"LIKE an arrow from the bow, the president’s blade flashed through the air" and gouged his opponent’s cheek, causing the crowd to gasp as fresh blood flowed onto the wood-panelled floor.
Honour had been served in what has long been documented as the last duel in Scotland, fought with swords between two hot-blooded Glasgow University students after a heated argument between them about whether a former prime minister or an eminent scientist should become rector.
According to a university magazine, the bloody duel was fought in March 1899 between Robert Henderson Begg, a supporter of Lord Kelvin - eminent scientist and Tory candidate - and Italian student Carlo La Torre, who was an ardent advocate of the other candidate, Lord Rosebery, the former prime minister.It took place on the ground floor corridor of the then Glasgow University Union building - now known as the John McIntyre Building - in the west end of the city, and ended with the wounding of La Torre.
This dramatic event has gone down in the history books as Scotland’s last duel, and Glasgow University has regarded the fact that it hosted the contest with some pride. Visitors have been regaled with tales of the conflict, references to the event appear on its website and in student diaries of Glasgow University Union, and the university’s fencing club stages an annual Last Duel competition.
But now researchers from the very same university appear to have spoilt the party, for they have revealed - to the horror of many - that the blow-by-blow account of the duel in Glasgow University Magazine was simply a student joke and that no blood was ever actually spilt at all.
The study by Glasgow University Archive Service claims the article was a satirical sketch put into the magazine as a joke, pointing to several made-up articles that appeared in the publication from this period.
It found no other mention of the event in contemporary university records, newspapers or court summaries.
Curiously enough, the magazine chose to recount the fight in the reported speech of one of the participants in the duel.
The journalist wrote: "The fight was furious. Begg began to dictate the words he wished printed in the Magazine and we feel constrained to publish them: ‘Begg, with great agility, rounded his man. Then, like an arrow from the bow, the president’s blade flashed through the air. La Torre’s cheek fell. The blood rushed from his face. He leaped in the air. It caught him full in the eye, and he fell before the might of his conqueror.’"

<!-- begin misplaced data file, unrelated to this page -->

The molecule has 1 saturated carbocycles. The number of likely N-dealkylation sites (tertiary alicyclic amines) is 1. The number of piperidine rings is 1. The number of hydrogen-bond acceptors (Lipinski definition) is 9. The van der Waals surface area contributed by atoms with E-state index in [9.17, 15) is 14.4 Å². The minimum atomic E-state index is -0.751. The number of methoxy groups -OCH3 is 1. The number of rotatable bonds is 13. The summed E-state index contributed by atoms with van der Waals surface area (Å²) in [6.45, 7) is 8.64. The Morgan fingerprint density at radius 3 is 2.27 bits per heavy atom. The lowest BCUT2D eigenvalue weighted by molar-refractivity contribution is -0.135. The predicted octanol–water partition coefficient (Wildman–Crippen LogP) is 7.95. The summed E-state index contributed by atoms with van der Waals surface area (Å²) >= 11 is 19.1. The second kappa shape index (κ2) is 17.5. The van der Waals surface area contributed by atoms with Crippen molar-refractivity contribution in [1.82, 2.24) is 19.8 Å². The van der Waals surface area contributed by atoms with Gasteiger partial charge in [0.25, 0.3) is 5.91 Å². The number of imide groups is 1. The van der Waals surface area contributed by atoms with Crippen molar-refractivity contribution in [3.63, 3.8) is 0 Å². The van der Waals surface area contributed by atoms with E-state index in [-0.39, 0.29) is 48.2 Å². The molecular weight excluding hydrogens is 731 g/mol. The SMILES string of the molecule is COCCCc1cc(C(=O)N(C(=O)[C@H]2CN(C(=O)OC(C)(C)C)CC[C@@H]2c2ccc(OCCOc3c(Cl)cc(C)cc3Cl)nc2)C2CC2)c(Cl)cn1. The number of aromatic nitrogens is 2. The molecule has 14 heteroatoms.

But before this, the writer told of the drama inside the corridor as if it were a true event: "The house was crowded when the heroes stepped forward into the Union passage. Betting was all in favour of the Tory. Begg was evidently in splendid form. The white of his eye protruded, his arm quivered, his knees shook and his teeth clattered together."
He went on to write in colourful style: "He looked very brave, as indeed he always does, and his appearance inspired the spectators to keen appreciation. We have seldom seen so fine a specimen of humanity."
University archivist Lesley Richmond said the magazine’s account of the event could not be trusted.
"It is very difficult to read it and be able to discriminate between the satirical and what actually happened," she said. "The humour of the day is very difficult to work out. Essentially the magazine aimed to be like Punch, the leading satire magazine of the time, and is totally unreliable as a source.
"There is nothing in the minutes of the time from the university senate and not any record of it anywhere else. The magazine is the sole source of the myth."Any event that drew blood within the university would have been recorded somewhere official. It would have caused great concern."
Richmond cited an article in the same issue of the magazine that mentions the duel, reportedly penned by the principal about the death of a senior colleague, who was actually alive and well at the time of publication.But many with an interest in the university’s history are reluctant to accept the new findings, and remain adamant that blood was shed on campus.
Gerald Warner, historian and Scotland on Sunday columnist, who has written a book on Glasgow University Union that details the duel, said there were many reasons the fight would not have been reported.
"The union was very much a private club in those days. So who was going to complain?" he said.
"If the chap had been seriously injured, then it would have been picked up by the university, but they called time after first blood was drawn, and an episode like that wouldn’t have concerned them."
He conceded that the account of the event was undoubtedly exaggerated, but said the fact that no other reference existed was not sufficient evidence to disprove it.
"I think that the duel was not all that desperately serious, but I’m convinced that there was a scuffle with swords, and the magazine duly recorded it in a slightly pompous way.
"I think that it is perhaps true that it is only recorded in the magazine, but I think there has been an oral tradition that has kept it alive."
David Grant, the current president of Glasgow University Union, said he was "bitterly disappointed" by news that the duel may have been a fake. "If the duel was false, then it’s very disappointing and tragic.
"I’m still to be wholly convinced, but I will be truly gutted if it didn’t take place because it was one of our claims to fame.
"We still show people the spot where it was supposed to have taken place. If it was just a student joke, then it was a genius one."While the drawing of La Torre’s blood appeared to have settled the 1899 duel in the one colourful account that exists, it seems the very authenticity of the drama is now to become the subject of a much longer but perhaps equally bitter argument.